The theorem above sounds confusing, right? Let us digest it one by one, so we can absorb it much more easily.
Let us take a look at the image above. Segments AC and AE are secant segments since both of them intersect two points of the circle. Furthermore, these segments share a common external endpoint which is A. Hence, the theorem above applies to these secant segments.
The theorem states that if we multiply the length of the entire secant segment AC by its external segment, which is AB (it is external since AB is outside the circle), then the result will be equal to the result when we multiply the entire segment AE by its external segment AD.
In symbols:
AC (entire secant segment) ⋅ AB(external segment of AC) = AE(entire secant segment) ⋅ AD (external segment of AE)
Sample Problem: Determine how long is the segment PU in the image below.
If you look carefully at the given image above, PR and PU are secant segments that share a common external endpoint which is P. Thus, we can apply the Segment of Secants Theorem in this case to find the length of segment PU.
The Segment of Secants Theorem allows us to conclude that the product of the entire secant segment PR and its external segment (which is PQ) is equal to the product of the entire secant segment PU and its external segment (which is PT).
Thus, we can write this equation:
PR ⋅ PQ = PU ⋅ PT
Let x be the length of segment PU:
PR ⋅ PQ = x ⋅ PT
Take note that the segment PR is 10 units long (since PR = PQ + QR by the segment addition postulate).
Using the given values in the image above:
10 ⋅ 3 = x ⋅ 2
Simplifying the equation above:
30 = 2x
By the symmetric property of equality
2x = 30
If we divide both sides of the equation by 2, we will obtain:
2x⁄2 = 30⁄2
x = 15
Since x represents the length of the secant segment PU, then PU = 15 units.
Central Angles and Inscribed Angles
Angles can also be observed in a circle, and they actually have interesting properties that you must know.
1. Central Angle
You have already encountered central angles in our earlier discussion about the measurement of an arc of a circle. Again, a central angle is an angle such that its vertex is the center of a circle, and its sides are the radii of that circle.
In the figure below, ABC is a central angle since its vertex is the center of the circle, which is B, and its sides are radii of the circle (AB and AC).
To reiterate what you have also learned earlier, the central angle and its intercepted arc have the same measurement. In other words, the central angle and its intercepted arc are congruent. Thus, in the figure above, ABC is congruent with its intercepted arc AC.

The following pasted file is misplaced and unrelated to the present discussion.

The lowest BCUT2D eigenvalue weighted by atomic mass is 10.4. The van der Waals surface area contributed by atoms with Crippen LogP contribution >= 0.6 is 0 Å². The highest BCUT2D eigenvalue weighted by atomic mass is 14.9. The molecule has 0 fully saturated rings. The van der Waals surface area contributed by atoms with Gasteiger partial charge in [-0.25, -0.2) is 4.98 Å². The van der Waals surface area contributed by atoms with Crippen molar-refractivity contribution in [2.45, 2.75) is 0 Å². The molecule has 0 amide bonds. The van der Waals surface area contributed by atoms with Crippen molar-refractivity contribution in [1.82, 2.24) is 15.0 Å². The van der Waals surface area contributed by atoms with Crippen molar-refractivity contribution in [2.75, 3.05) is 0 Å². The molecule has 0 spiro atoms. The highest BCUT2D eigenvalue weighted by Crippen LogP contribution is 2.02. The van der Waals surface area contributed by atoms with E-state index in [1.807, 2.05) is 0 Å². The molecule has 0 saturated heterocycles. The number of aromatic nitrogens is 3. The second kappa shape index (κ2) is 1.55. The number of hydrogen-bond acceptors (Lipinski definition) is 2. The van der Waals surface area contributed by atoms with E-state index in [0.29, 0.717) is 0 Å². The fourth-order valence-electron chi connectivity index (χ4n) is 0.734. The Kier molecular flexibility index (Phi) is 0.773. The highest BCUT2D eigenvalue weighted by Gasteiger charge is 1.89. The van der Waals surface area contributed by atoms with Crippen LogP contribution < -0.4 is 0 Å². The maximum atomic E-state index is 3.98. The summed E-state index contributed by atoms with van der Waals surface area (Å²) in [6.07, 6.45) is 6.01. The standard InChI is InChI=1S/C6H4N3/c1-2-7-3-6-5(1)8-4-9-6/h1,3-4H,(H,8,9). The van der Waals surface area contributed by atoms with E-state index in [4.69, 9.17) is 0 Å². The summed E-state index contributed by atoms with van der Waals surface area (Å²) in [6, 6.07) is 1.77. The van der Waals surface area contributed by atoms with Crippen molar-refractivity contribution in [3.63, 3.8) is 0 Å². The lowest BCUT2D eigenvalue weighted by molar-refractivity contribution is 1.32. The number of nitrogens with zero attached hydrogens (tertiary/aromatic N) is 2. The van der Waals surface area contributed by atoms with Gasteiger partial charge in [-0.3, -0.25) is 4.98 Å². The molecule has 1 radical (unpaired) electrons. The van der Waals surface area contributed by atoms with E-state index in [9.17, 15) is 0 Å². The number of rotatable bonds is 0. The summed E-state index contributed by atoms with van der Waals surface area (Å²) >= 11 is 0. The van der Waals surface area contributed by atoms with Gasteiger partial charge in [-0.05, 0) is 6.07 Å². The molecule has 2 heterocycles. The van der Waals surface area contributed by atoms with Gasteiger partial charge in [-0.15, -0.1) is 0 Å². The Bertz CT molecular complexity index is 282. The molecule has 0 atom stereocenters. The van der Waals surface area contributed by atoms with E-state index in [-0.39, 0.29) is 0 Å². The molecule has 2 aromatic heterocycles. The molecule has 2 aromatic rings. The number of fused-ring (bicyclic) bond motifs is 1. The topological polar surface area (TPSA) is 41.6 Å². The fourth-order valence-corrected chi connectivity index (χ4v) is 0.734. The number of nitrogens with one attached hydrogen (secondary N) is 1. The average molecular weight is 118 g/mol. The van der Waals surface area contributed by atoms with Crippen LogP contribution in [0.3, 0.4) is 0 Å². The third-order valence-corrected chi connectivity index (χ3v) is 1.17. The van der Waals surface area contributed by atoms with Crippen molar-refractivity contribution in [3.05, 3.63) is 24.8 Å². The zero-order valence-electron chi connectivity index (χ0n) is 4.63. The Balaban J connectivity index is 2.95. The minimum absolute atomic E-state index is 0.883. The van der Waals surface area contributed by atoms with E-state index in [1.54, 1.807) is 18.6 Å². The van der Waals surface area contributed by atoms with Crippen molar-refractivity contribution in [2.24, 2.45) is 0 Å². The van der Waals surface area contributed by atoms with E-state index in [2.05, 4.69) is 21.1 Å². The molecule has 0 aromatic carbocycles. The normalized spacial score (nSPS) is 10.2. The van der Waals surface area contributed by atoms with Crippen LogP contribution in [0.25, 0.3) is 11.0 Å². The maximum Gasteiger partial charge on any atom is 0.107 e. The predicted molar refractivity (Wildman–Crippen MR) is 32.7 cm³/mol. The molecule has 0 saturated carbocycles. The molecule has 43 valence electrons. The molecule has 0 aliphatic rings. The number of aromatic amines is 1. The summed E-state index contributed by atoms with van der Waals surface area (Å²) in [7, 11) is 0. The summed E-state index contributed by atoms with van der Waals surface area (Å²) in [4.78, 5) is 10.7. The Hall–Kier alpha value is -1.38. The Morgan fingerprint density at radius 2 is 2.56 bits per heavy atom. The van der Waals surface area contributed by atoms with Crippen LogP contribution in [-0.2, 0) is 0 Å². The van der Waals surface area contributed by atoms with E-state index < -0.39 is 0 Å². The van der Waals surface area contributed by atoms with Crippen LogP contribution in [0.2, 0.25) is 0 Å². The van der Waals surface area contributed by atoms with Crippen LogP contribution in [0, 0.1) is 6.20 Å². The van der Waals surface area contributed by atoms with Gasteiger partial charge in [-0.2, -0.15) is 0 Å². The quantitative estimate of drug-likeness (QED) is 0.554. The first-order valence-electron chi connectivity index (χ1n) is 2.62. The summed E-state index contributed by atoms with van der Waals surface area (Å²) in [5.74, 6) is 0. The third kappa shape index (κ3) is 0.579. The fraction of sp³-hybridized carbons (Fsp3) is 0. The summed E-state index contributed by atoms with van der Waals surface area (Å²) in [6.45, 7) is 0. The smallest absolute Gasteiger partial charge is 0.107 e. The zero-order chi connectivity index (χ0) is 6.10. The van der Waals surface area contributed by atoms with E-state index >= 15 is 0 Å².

Sample Problem: Solve for the value of x below.
In the figure above, angle XYZ is a central angle, and it intercepts the arc XZ. We know that the measurement of the central angle is equal to its intercepted arc, thus:
m∠XYZ = m
Using the given values in the image above:
x + 5 = 30
We can now solve for x by simply transposing 5 to the righthand side of the equation:
x + 5 = 30
x = 5 + 30
x = 25
Thus, the value of x is 25.
2. Inscribed Angle
If the vertex of an angle is a point on the circle and its sides contain chords of the circle, then that angle is an inscribed angle.
In the image above, FOR is an inscribed angle since its vertex is F which is a point on the circle and its sides, ray FO and FR contain chords of the circles.
Inscribed Angle Theorem: “The measurement of an inscribed angle is equal to ½ of the measurement of its intercepted arc.”
The inscribed angle theorem provides us with the way how we can determine the measurement of an inscribed angle given its intercepted arc (or the arc it touches). According to the theorem, the measurement of an inscribed angle is just half of the measurement of its intercepted arc.
In the figure above, is 40°. is the intercepted arc of FOR. Thus, the measurement of ∠FOR is simply half the measurement of which is 40⁄2 = 20°.
Thus, m∠FOR = 20°.
Using the inscribed angle theorem, can you prove that the angle will be a right angle when you inscribe an angle in a semicircle?
Recall that a semicircle has a degree measurement of 180°. Thus, if you inscribe an angle in it, its measure will be half of the measurement of the semicircle. Half of 180° is 90°. Therefore, the inscribed angle is a right angle.
Hence, if an angle is inscribed in a semicircle, that angle is a right angle.
Inscribed Polygon
When you put a polygon inside a circle, that polygon is called an inscribed polygon. Meanwhile, the circle that contains that polygon and touches its vertices is called a circumscribed circle.
In the image you can see below, the trapezoid is an inscribed polygon, while the circle that contains it is a circumscribed circle.
If you inscribe a right triangle in a circle, the longest side of the right triangle (called the “hypotenuse”) will be the diameter of that circle.